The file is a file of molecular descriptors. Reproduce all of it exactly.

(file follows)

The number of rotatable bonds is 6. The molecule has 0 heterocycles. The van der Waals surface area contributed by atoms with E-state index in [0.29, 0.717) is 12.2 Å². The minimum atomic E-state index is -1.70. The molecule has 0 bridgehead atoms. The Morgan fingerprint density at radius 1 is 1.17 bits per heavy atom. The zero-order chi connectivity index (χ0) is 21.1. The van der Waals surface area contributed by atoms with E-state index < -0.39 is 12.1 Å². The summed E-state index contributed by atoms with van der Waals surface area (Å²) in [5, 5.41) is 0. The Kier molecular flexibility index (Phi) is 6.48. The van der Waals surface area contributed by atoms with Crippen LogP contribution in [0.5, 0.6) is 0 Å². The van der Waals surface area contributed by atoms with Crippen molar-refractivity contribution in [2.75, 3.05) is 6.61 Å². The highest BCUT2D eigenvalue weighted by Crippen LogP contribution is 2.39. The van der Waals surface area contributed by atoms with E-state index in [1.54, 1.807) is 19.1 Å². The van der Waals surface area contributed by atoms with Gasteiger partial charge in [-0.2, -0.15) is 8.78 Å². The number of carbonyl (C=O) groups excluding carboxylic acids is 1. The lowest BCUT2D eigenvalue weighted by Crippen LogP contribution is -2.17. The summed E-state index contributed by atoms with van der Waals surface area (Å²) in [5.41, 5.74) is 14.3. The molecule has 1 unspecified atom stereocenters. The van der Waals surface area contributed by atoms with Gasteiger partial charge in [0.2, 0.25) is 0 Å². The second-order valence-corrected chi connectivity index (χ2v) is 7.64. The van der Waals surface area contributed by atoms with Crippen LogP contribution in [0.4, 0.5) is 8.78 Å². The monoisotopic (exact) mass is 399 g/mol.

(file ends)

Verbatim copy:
The number of rotatable bonds is 6. The molecule has 0 heterocycles. The van der Waals surface area contributed by atoms with E-state index in [0.29, 0.717) is 12.2 Å². The minimum atomic E-state index is -1.70. The molecule has 0 bridgehead atoms. The Morgan fingerprint density at radius 1 is 1.17 bits per heavy atom. The zero-order chi connectivity index (χ0) is 21.1. The van der Waals surface area contributed by atoms with E-state index < -0.39 is 12.1 Å². The summed E-state index contributed by atoms with van der Waals surface area (Å²) in [5, 5.41) is 0. The Kier molecular flexibility index (Phi) is 6.48. The van der Waals surface area contributed by atoms with Crippen LogP contribution in [0.5, 0.6) is 0 Å². The van der Waals surface area contributed by atoms with Crippen molar-refractivity contribution in [2.75, 3.05) is 6.61 Å². The highest BCUT2D eigenvalue weighted by Crippen LogP contribution is 2.39. The van der Waals surface area contributed by atoms with E-state index in [1.54, 1.807) is 19.1 Å². The van der Waals surface area contributed by atoms with Gasteiger partial charge in [-0.2, -0.15) is 8.78 Å². The number of carbonyl (C=O) groups excluding carboxylic acids is 1. The lowest BCUT2D eigenvalue weighted by Crippen LogP contribution is -2.17. The summed E-state index contributed by atoms with van der Waals surface area (Å²) in [5.41, 5.74) is 14.3. The molecule has 1 unspecified atom stereocenters. The van der Waals surface area contributed by atoms with Gasteiger partial charge in [0.2, 0.25) is 0 Å². The second-order valence-corrected chi connectivity index (χ2v) is 7.64. The van der Waals surface area contributed by atoms with Crippen LogP contribution in [0.4, 0.5) is 8.78 Å². The monoisotopic (exact) mass is 399 g/mol.